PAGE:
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Everybody went to him for advice.  He knew the history of a lot of the recovery groups in town. He remembered guys who had mended from alcoholic binges in the back room of a Twenty-four Hour Club down by the Ship Channel, when they got left by the tanker that brought them to town.  He knew women who had gone into subway tunnels in New York City, to pull female alcoholics out of service alcoves and take them to the hospital.  He had been around a long time.

The newcomer asked him for help.  After a few months of not drinking or using, the newcomer wanted to know about happiness. “I am better off than I was, I know that.  But I don’t feel very happy.  I wake up, I go to this job, I stay out of trouble.  I can pay my bills, for a change.  I’m getting out of the trouble I caused myself.  But I don’t feel very happy.”

His friend said, “I don’t care about happiness.”

“What? What do you mean?”

“I mean I don’t care about happiness. Mine, or yours.”

“Well, thanks, that really helps.”

“Glad to be of service.”

“So you don’t care what happens in your life.”

“I said no such thing.  I don’t care about happiness, the way it’s defined by most people these days.”

“Not sure I understand.”

“Most people seem to think that happiness is a certain place, or a certain new job, or a particular possession.  Problem is, the newness wears off quickly with those things. They’re great, but they can’t give you lasting happiness.  At the same time, people seem to think that happiness is an endless series of peak experiences.  Besides the fact that two days of non-stop peak experiences would probably put you in the hospital,“ he said, laughing, “that idea is completely unrealistic, no matter how much money you have.  A normal or dull hour is just going to sneak in there.”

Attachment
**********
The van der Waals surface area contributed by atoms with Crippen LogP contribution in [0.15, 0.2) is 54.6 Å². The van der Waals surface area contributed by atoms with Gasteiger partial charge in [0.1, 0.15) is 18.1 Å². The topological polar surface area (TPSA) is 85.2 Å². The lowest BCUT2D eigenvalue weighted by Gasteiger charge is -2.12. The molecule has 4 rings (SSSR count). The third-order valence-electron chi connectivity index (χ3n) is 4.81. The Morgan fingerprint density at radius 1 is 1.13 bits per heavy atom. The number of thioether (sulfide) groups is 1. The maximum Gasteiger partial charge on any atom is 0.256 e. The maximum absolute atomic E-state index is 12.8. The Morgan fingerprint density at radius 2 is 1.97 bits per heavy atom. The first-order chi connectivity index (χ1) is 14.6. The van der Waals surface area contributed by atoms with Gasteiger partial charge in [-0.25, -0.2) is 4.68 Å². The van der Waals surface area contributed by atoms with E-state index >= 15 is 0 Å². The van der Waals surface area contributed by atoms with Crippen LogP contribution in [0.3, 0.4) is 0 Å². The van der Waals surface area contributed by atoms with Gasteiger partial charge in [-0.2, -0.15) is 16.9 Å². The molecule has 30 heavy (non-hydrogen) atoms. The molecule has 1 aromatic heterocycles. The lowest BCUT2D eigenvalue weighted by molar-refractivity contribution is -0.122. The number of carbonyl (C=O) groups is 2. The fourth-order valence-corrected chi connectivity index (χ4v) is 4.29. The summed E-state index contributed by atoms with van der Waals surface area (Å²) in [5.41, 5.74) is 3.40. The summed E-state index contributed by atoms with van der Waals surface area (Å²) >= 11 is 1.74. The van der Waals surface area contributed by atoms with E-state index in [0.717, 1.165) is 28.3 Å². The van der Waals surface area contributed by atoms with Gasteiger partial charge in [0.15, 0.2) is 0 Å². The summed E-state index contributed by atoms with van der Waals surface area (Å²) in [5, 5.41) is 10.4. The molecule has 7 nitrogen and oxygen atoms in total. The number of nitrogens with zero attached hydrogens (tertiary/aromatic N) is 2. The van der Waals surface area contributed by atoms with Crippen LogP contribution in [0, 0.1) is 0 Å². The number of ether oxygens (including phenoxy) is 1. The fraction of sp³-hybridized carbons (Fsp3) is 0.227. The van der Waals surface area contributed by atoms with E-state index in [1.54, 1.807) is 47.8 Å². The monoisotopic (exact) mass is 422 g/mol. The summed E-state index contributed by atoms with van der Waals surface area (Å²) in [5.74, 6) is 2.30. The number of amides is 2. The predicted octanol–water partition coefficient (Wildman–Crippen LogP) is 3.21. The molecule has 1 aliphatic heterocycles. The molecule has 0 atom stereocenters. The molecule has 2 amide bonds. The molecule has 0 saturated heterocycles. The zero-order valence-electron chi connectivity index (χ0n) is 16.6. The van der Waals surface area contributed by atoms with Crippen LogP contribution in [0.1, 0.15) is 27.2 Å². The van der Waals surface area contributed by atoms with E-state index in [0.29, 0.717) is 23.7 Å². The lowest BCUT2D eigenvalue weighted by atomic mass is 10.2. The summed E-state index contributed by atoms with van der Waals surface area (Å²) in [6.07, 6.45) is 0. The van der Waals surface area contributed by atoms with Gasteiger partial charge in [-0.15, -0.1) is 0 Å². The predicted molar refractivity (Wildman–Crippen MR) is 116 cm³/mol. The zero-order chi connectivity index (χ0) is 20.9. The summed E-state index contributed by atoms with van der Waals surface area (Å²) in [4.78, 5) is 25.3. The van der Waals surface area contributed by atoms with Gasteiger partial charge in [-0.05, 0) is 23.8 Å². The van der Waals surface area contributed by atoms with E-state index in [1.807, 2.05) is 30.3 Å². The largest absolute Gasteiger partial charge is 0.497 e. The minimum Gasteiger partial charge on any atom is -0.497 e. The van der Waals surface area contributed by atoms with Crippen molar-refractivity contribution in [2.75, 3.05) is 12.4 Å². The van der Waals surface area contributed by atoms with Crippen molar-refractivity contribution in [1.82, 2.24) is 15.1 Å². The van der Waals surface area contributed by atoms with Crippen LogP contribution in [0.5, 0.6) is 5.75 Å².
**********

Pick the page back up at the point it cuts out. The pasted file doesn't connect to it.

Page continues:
“So I have nothing to look forward to?”

“Here’s the thing.  I’m not looking to be happy.  I’m looking to be satisfied.  Satisfaction comes from having some consistency in my life—some friends and loved ones that I can know for the longer haul—having some social intelligence.  Satisfaction comes from getting things done:  finishing that diploma or degree—showing some perseverance. Finding useful work, and bringing some optimism to it. Building trust with people—being honest.  Fixing my past mistakes, when I can, and offering forgiveness when I can.  Trying to be less of a houseguest in this world, and more of a host—recognizing the humanity in others.  I’m not always happy about a day’s events, but I am satisfied pretty regularly.”

“No shortcuts, huh?” said the newcomer.

“Nope, and you don’t get a parade for trying, either. What you do get is a clear conscience and a lot of good days.  Some laughs, too, and some gratitude. It’s pretty satisfying.”

“So what do I do?”

“Do the right thing whenever you can.  Admit to yourself when you’re not doing the right thing.  Get small things done, when you can’t do anything big. Save time for stuff that’s fun, and hold on to your sense of humor..  Ask for advice, and be true to yourself.  Try to find wisdom where you can. Be kind.”

“Sounds pretty straightforward.”

“Let’s go get a cup of coffee,” said his friend. “This one’s on me.  You can pay next time.”

Do you need some advice on healing from the damage caused by your addiction?  Would you like some satisfaction in your life?  Call Sobriety Matters at 713-904-4699.  We can get you started on the path to recovery and freedom!

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Marijuana addiction
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